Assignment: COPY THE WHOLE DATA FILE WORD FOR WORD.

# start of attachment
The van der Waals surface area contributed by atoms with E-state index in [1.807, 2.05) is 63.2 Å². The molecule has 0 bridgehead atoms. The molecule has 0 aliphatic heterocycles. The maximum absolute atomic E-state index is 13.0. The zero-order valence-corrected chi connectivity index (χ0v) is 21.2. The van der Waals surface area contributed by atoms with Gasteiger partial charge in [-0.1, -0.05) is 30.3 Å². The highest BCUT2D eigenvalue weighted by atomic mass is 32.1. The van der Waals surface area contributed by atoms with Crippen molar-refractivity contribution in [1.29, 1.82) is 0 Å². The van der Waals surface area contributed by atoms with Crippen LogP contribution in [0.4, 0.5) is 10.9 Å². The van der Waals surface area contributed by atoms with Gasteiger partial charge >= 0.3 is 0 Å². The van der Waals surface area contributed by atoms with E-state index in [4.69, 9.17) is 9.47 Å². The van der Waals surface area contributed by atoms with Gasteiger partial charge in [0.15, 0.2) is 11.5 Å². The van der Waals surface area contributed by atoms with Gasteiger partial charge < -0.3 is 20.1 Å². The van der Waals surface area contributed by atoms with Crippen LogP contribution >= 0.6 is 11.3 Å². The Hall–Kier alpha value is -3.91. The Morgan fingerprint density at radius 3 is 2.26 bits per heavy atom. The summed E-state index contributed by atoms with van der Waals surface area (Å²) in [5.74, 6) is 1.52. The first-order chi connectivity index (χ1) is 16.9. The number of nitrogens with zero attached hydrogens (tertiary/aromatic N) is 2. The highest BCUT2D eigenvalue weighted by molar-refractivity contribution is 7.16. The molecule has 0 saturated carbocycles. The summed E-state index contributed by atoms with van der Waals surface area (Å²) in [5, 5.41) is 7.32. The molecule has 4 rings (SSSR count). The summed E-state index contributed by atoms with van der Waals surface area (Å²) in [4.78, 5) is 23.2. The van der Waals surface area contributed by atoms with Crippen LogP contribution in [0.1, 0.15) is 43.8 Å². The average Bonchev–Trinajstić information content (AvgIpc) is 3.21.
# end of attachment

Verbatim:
The van der Waals surface area contributed by atoms with E-state index in [1.807, 2.05) is 63.2 Å². The molecule has 0 bridgehead atoms. The molecule has 0 aliphatic heterocycles. The maximum absolute atomic E-state index is 13.0. The zero-order valence-corrected chi connectivity index (χ0v) is 21.2. The van der Waals surface area contributed by atoms with Gasteiger partial charge in [-0.1, -0.05) is 30.3 Å². The highest BCUT2D eigenvalue weighted by atomic mass is 32.1. The van der Waals surface area contributed by atoms with Crippen molar-refractivity contribution in [1.29, 1.82) is 0 Å². The van der Waals surface area contributed by atoms with Crippen LogP contribution in [0.4, 0.5) is 10.9 Å². The van der Waals surface area contributed by atoms with Gasteiger partial charge >= 0.3 is 0 Å². The van der Waals surface area contributed by atoms with E-state index in [4.69, 9.17) is 9.47 Å². The van der Waals surface area contributed by atoms with Gasteiger partial charge in [0.15, 0.2) is 11.5 Å². The van der Waals surface area contributed by atoms with Gasteiger partial charge < -0.3 is 20.1 Å². The van der Waals surface area contributed by atoms with Crippen LogP contribution >= 0.6 is 11.3 Å². The Hall–Kier alpha value is -3.91. The Morgan fingerprint density at radius 3 is 2.26 bits per heavy atom. The summed E-state index contributed by atoms with van der Waals surface area (Å²) in [5.74, 6) is 1.52. The first-order chi connectivity index (χ1) is 16.9. The number of nitrogens with zero attached hydrogens (tertiary/aromatic N) is 2. The highest BCUT2D eigenvalue weighted by molar-refractivity contribution is 7.16. The molecule has 0 saturated carbocycles. The summed E-state index contributed by atoms with van der Waals surface area (Å²) in [5, 5.41) is 7.32. The molecule has 4 rings (SSSR count). The summed E-state index contributed by atoms with van der Waals surface area (Å²) in [4.78, 5) is 23.2. The van der Waals surface area contributed by atoms with Crippen LogP contribution in [0.1, 0.15) is 43.8 Å². The average Bonchev–Trinajstić information content (AvgIpc) is 3.21.